Legendary fund manager Li Lu (who Charlie Munger backed) once said, 'The biggest investment risk is not the volatility of prices, but whether you will suffer a permanent loss of capital. It's only natural to consider a company's balance sheet when you examine how risky it is, since debt is often involved when a business collapses. As with many other companies MaxFastigheter i Sverige AB (publ) (STO:MAXF) makes use of debt. But the real question is whether this debt is making the company risky.
When Is Debt Dangerous?
Debt is a tool to help businesses grow, but if a business is incapable of paying off its lenders, then it exists at their mercy. In the worst case scenario, a company can go bankrupt if it cannot pay its creditors. While that is not too common, we often do see indebted companies permanently diluting shareholders because lenders force them to raise capital at a distressed price. Of course, plenty of companies use debt to fund growth, without any negative consequences. The first thing to do when considering how much debt a business uses is to look at its cash and debt together.
What Is MaxFastigheter i Sverige's Net Debt?
The image below, which you can click on for greater detail, shows that at December 2019 MaxFastigheter i Sverige had debt of kr1.61b, up from kr928.4m in one year. On the flip side, it has kr224.6m in cash leading to net debt of about kr1.38b.
A Look At MaxFastigheter i Sverige's Liabilities
According to the last reported balance sheet, MaxFastigheter i Sverige had liabilities of kr776.2m due within 12 months, and liabilities of kr996.4m due beyond 12 months. Offsetting these obligations, it had cash of kr224.6m as well as receivables valued at kr56.0m due within 12 months. So it has liabilities totalling kr1.49b more than its cash and near-term receivables, combined.
The deficiency here weighs heavily on the kr779.2m company itself, as if a child were struggling under the weight of an enormous back-pack full of books, his sports gear, and a trumpet. So we definitely think shareholders need to watch this one closely. At the end of the day, MaxFastigheter i Sverige would probably need a major re-capitalization if its creditors were to demand repayment.
We use two main ratios to inform us about debt levels relative to earnings. The first is net debt divided by earnings before interest, tax, depreciation, and amortization (EBITDA), while the second is how many times its earnings before interest and tax (EBIT) covers its interest expense (or its interest cover, for short). Thus we consider debt relative to earnings both with and without depreciation and amortization expenses.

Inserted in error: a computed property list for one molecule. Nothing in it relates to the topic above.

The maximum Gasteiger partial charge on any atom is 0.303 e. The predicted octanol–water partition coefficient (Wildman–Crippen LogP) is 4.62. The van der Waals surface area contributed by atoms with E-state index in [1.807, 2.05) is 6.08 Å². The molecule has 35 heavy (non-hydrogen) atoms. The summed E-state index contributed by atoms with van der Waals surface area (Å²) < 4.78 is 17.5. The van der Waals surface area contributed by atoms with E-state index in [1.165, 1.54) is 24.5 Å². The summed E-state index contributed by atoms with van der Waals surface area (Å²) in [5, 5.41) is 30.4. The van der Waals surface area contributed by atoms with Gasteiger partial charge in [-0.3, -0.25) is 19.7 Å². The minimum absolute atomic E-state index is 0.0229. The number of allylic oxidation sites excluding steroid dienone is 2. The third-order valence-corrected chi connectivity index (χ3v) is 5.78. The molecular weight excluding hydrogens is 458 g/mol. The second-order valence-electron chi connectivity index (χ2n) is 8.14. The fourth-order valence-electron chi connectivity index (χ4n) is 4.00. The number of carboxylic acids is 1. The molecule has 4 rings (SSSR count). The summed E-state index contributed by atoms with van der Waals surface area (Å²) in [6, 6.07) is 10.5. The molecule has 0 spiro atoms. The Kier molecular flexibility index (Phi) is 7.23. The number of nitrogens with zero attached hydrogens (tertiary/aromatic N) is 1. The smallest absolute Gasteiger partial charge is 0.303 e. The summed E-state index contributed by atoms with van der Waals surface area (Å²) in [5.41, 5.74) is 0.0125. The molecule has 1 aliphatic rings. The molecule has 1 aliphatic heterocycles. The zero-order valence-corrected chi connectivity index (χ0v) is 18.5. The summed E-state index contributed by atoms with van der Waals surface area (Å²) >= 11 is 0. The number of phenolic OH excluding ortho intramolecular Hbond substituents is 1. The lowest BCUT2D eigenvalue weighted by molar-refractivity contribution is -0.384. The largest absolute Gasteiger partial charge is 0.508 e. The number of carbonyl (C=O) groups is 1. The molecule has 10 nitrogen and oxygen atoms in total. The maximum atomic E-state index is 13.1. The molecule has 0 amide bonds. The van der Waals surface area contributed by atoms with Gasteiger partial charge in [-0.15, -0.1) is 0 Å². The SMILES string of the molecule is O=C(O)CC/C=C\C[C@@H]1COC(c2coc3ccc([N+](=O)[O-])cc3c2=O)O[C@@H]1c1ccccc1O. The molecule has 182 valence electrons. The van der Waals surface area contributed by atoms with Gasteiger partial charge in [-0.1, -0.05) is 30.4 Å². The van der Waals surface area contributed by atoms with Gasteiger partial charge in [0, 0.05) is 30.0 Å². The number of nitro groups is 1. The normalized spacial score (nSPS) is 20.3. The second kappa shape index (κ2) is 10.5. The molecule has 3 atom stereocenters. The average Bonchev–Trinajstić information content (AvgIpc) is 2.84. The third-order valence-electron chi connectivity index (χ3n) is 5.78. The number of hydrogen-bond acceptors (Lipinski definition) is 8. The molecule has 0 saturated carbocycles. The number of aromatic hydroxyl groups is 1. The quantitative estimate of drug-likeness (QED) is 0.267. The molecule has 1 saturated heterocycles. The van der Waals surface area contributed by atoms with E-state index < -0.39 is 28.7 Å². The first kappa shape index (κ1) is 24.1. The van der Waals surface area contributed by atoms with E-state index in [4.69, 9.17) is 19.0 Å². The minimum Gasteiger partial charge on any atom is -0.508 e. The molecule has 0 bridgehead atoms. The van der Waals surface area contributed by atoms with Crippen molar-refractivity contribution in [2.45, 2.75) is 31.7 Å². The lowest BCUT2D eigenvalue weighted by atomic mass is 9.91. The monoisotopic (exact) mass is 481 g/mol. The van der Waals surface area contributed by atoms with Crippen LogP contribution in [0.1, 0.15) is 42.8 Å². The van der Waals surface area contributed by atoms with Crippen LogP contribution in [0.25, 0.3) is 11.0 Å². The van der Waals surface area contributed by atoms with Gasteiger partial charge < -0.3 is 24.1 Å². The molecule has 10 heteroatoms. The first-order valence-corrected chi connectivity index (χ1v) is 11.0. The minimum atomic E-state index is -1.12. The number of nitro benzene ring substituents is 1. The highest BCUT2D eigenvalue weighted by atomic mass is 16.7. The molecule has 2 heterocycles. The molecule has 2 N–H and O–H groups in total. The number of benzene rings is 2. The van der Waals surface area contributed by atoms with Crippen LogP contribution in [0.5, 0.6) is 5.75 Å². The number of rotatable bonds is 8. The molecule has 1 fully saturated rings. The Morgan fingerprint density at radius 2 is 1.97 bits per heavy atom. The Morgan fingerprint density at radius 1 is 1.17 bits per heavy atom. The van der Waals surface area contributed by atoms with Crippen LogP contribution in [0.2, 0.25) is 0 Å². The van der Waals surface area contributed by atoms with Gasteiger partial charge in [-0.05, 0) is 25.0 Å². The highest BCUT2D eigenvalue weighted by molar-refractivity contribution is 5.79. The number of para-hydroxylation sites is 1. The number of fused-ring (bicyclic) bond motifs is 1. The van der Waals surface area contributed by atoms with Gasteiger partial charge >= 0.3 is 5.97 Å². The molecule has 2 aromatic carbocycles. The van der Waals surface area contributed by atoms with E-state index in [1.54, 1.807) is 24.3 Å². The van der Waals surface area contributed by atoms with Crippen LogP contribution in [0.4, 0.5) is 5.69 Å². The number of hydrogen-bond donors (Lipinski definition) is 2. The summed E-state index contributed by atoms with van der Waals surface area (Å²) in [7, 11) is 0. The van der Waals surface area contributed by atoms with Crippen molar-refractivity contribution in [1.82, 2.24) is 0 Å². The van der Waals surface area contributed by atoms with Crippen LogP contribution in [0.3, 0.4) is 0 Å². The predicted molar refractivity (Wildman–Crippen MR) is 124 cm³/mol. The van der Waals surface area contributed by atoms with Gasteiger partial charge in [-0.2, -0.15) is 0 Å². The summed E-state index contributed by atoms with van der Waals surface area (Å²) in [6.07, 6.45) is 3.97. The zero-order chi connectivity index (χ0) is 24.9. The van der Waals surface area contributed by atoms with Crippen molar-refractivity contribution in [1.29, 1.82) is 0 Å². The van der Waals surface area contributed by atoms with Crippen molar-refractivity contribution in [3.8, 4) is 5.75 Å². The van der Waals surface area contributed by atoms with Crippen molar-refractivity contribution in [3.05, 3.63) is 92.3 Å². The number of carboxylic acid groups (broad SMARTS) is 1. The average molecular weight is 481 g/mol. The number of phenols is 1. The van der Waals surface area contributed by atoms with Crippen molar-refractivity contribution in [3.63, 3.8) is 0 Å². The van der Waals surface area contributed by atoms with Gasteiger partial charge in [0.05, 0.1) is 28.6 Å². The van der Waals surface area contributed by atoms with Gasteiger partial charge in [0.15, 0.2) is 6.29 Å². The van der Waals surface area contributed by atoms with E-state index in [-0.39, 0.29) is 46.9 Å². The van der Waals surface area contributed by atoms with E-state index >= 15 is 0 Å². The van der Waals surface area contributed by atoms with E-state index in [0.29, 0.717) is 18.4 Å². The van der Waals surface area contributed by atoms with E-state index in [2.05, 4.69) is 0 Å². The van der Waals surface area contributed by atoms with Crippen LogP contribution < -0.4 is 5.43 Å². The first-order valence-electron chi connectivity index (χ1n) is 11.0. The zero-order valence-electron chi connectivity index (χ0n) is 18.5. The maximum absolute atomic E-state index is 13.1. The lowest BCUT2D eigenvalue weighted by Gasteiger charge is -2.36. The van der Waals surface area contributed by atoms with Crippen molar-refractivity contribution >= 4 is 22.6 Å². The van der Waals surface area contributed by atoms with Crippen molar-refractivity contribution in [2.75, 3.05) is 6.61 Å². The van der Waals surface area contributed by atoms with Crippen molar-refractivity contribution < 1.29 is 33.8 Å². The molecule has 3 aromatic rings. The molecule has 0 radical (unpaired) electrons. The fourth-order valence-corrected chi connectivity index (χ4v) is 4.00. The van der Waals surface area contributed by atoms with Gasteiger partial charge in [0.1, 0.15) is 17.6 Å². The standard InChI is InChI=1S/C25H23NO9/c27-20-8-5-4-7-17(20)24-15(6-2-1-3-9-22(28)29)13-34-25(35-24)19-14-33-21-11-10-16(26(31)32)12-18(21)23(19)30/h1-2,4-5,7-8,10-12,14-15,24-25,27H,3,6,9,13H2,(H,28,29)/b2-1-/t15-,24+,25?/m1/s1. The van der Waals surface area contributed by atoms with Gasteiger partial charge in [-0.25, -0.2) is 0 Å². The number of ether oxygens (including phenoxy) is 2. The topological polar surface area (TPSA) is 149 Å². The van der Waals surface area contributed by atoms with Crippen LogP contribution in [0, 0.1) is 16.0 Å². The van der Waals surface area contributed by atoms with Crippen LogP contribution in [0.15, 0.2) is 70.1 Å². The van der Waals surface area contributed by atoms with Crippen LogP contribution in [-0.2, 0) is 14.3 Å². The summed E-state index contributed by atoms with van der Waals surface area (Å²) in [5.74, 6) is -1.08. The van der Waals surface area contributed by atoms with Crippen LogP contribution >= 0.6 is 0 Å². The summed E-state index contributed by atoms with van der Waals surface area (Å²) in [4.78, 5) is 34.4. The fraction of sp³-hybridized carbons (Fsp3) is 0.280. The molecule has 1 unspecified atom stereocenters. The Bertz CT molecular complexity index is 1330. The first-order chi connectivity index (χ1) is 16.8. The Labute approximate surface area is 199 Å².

MaxFastigheter i Sverige shareholders face the double whammy of a high net debt to EBITDA ratio (14.3), and fairly weak interest coverage, since EBIT is just 2.5 times the interest expense. This means we'd consider it to have a heavy debt load. Looking on the bright side, MaxFastigheter i Sverige boosted its EBIT by a silky 42% in the last year. Like the milk of human kindness that sort of growth increases resilience, making the company more capable of managing debt. There's no doubt that we learn most about debt from the balance sheet. But it is MaxFastigheter i Sverige's earnings that will influence how the balance sheet holds up in the future. So if you're keen to discover more about its earnings, it might be worth checking out this graph of its long term earnings trend.
Finally, while the tax-man may adore accounting profits, lenders only accept cold hard cash. So the logical step is to look at the proportion of that EBIT that is matched by actual free cash flow. Looking at the most recent three years, MaxFastigheter i Sverige recorded free cash flow of 29% of its EBIT, which is weaker than we'd expect. That weak cash conversion makes it more difficult to handle indebtedness.
On the face of it, MaxFastigheter i Sverige's net debt to EBITDA left us tentative about the stock, and its level of total liabilities was no more enticing than the one empty restaurant on the busiest night of the year. But at least it's pretty decent at growing its EBIT; that's encouraging. We're quite clear that we consider MaxFastigheter i Sverige to be really rather risky, as a result of its balance sheet health. For this reason we're pretty cautious about the stock, and we think shareholders should keep a close eye on its liquidity. The balance sheet is clearly the area to focus on when you are analysing debt. However, not all investment risk resides within the balance sheet - far from it. Be aware that MaxFastigheter i Sverige is showing 6 warning signs in our investment analysis , and 2 of those can't be ignored...
At the end of the day, it's often better to focus on companies that are free from net debt. You can access our special list of such companies (all with a track record of profit growth). It's free.
If you spot an error that warrants correction, please contact the editor at firstname.lastname@example.org. This article by Simply Wall St is general in nature. It does not constitute a recommendation to buy or sell any stock, and does not take account of your objectives, or your financial situation. Simply Wall St has no position in the stocks mentioned.
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